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Guide to Chile

Written by Thomas Power | 8th January 2014 |


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They say of Chile that when God was finished making the world, he had a little bit of everything left over so he popped it all down in Chile.

Mountains, forests, lakes, deserts, glaciers, beaches, islands, fertile valleys, Chile has it all.

The country is defined by the Andes which dominate the length of this narrow strip of a country.

It is defined by the mountains quite literally when it comes to the Argentine border. Anywhere the meltwaters from the Andes flow to the Pacific is considered Chile, anywhere they flow to the Atlantic, that is Argentina.

The border with Argentina, which makes up the vast majority of the length of Chile, runs along the very peaks of the high Andes.

The Andes, or Cordillera (mountain range) as it is always known here, is at its highest just north of Santiago. The peak of Aconcagua is just a couple of hours' drive north of the capital.

Chile's Regions

The simplest way to break the country down is by thinking in terms of landscapes.

There are three landscapes which are generally considered to be the most spectacular within Chile: the Atacama Desert, the Chilean Lakes, and Patagonia, primarily the Torres del Paine National Park.

There is much more to the country, as you will see from our list of destination descriptions, however, if you were to go to just one, two or three parts of this country then they would most likely feature in the above list.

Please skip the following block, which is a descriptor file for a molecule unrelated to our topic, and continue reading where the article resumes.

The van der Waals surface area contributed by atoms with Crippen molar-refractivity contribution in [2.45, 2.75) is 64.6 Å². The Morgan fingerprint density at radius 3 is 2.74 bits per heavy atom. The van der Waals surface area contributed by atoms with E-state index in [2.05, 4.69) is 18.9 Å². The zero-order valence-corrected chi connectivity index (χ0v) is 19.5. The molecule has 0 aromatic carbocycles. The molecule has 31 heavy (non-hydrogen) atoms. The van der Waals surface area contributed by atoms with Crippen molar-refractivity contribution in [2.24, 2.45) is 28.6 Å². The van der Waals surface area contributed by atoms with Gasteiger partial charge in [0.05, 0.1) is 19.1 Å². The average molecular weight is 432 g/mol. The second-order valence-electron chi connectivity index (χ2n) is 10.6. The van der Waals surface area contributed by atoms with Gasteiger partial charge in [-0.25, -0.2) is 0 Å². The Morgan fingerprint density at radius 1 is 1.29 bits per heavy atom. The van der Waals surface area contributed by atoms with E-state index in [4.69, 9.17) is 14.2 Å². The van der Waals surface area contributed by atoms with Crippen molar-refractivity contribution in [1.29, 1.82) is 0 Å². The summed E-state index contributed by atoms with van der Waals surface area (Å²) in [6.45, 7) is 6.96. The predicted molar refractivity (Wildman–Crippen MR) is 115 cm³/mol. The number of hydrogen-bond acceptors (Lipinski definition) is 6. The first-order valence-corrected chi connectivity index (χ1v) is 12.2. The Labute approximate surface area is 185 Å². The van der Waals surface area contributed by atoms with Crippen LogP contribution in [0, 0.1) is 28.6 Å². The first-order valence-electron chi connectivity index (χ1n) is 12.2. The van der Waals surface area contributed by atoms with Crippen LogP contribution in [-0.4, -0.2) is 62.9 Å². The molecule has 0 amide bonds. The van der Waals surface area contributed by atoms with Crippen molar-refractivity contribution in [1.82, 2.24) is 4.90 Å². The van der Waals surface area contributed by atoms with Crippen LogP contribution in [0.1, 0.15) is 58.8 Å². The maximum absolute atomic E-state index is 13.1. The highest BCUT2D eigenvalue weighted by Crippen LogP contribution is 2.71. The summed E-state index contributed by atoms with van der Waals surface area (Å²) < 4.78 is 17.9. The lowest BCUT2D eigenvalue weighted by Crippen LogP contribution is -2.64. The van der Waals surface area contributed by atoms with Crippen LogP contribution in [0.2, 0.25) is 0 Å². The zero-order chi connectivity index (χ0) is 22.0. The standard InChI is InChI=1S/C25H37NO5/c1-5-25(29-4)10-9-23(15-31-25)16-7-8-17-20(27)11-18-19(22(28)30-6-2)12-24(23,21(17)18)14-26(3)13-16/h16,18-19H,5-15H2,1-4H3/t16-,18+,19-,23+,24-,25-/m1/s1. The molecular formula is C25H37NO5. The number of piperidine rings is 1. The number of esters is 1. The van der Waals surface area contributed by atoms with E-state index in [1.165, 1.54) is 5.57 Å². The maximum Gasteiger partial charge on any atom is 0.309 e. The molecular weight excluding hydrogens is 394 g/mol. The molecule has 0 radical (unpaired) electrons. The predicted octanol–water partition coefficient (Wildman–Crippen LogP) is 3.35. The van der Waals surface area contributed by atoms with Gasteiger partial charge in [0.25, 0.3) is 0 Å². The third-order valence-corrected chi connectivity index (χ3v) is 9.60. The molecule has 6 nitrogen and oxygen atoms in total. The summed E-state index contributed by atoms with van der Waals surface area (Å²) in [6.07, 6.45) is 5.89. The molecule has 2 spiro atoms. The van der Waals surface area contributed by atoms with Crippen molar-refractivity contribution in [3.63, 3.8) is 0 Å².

For most people, the one place you simply have to see at some point in your lifetime is the southern part of Chilean Patagonia and the Torres del Paine National Park.

Next on the list, depending on your bent will come the Atacama Desert or the Lake District.

On subsequent holidays to this beautiful, peaceful and friendly country, you might start to explore the remote wilderness of northern Patagonia along the Carretera Austral.

You might spend time on the charming island of Chiloe.

You might dedicate time to the vineyards of the Central Valley and the capital Santiago.

You might come back in winter (June to September) to ski one of Chile's world-class ski resorts.

You might fly over to Easter Island, said to be the most remote place on earth.
You could explore the high wetlands and mountains of the Altiplano with its incredible birdlife.

You might spend time in the area known as 'Norte Chico' or 'little north' which is home to many of the most important astronomical observatories in the world, as well as beautiful beaches and some charming towns.

And this doesn't even touch on the food, the people, the wine, the history or the lesser known sights and sounds of the country.

All in all, people very seldom leave Chile without wanting to come back again. The destination guides listed above will hopefully prove useful if you are considering a holiday to Chile.

Once you have a sense of what sort of Chile holiday would suit you best, call on of our experts or drop them a line.

If you are looking for practical travel advice then please navigate using the categories on the right-hand side.


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